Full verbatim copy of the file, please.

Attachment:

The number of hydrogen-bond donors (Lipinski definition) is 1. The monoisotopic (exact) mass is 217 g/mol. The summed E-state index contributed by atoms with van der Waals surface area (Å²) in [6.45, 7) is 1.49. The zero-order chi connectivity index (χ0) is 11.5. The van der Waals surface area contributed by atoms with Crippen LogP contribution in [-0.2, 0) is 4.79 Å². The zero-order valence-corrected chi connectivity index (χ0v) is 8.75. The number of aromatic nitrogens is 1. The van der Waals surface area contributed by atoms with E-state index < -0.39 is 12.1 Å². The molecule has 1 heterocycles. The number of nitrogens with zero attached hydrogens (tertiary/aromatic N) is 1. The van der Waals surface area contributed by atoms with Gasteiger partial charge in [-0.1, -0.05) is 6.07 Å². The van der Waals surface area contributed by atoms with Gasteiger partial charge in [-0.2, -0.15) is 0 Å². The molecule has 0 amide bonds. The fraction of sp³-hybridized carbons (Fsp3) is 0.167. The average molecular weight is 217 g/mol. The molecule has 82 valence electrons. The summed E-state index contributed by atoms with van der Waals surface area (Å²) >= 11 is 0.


The number of hydrogen-bond donors (Lipinski definition) is 1. The monoisotopic (exact) mass is 217 g/mol. The summed E-state index contributed by atoms with van der Waals surface area (Å²) in [6.45, 7) is 1.49. The zero-order chi connectivity index (χ0) is 11.5. The van der Waals surface area contributed by atoms with Crippen LogP contribution in [-0.2, 0) is 4.79 Å². The zero-order valence-corrected chi connectivity index (χ0v) is 8.75. The number of aromatic nitrogens is 1. The van der Waals surface area contributed by atoms with E-state index < -0.39 is 12.1 Å². The molecule has 1 heterocycles. The number of nitrogens with zero attached hydrogens (tertiary/aromatic N) is 1. The van der Waals surface area contributed by atoms with Gasteiger partial charge in [-0.1, -0.05) is 6.07 Å². The van der Waals surface area contributed by atoms with Gasteiger partial charge in [-0.2, -0.15) is 0 Å². The molecule has 0 amide bonds. The fraction of sp³-hybridized carbons (Fsp3) is 0.167. The average molecular weight is 217 g/mol. The molecule has 82 valence electrons. The summed E-state index contributed by atoms with van der Waals surface area (Å²) >= 11 is 0.